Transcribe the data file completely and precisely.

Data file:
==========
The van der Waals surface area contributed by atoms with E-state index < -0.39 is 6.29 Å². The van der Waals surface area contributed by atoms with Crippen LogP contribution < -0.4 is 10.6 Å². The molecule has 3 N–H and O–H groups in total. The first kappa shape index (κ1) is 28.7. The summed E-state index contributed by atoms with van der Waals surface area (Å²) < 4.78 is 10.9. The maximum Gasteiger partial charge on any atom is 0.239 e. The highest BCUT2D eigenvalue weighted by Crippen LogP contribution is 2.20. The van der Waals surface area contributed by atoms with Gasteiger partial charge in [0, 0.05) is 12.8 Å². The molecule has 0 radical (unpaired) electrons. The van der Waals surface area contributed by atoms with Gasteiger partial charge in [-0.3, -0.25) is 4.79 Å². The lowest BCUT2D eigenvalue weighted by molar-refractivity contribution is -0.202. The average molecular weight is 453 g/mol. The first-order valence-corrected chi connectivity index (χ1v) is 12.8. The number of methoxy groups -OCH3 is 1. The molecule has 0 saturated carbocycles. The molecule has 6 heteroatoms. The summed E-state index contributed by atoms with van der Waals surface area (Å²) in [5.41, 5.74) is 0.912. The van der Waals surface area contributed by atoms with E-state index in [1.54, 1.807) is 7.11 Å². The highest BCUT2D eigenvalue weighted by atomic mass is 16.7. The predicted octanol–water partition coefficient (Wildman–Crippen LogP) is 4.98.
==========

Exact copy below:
The van der Waals surface area contributed by atoms with E-state index < -0.39 is 6.29 Å². The van der Waals surface area contributed by atoms with Crippen LogP contribution < -0.4 is 10.6 Å². The molecule has 3 N–H and O–H groups in total. The first kappa shape index (κ1) is 28.7. The summed E-state index contributed by atoms with van der Waals surface area (Å²) < 4.78 is 10.9. The maximum Gasteiger partial charge on any atom is 0.239 e. The highest BCUT2D eigenvalue weighted by Crippen LogP contribution is 2.20. The van der Waals surface area contributed by atoms with Gasteiger partial charge in [0, 0.05) is 12.8 Å². The molecule has 0 radical (unpaired) electrons. The van der Waals surface area contributed by atoms with Gasteiger partial charge in [-0.3, -0.25) is 4.79 Å². The lowest BCUT2D eigenvalue weighted by molar-refractivity contribution is -0.202. The average molecular weight is 453 g/mol. The first-order valence-corrected chi connectivity index (χ1v) is 12.8. The number of methoxy groups -OCH3 is 1. The molecule has 0 saturated carbocycles. The molecule has 6 heteroatoms. The summed E-state index contributed by atoms with van der Waals surface area (Å²) in [5.41, 5.74) is 0.912. The van der Waals surface area contributed by atoms with E-state index in [1.54, 1.807) is 7.11 Å². The highest BCUT2D eigenvalue weighted by atomic mass is 16.7. The predicted octanol–water partition coefficient (Wildman–Crippen LogP) is 4.98.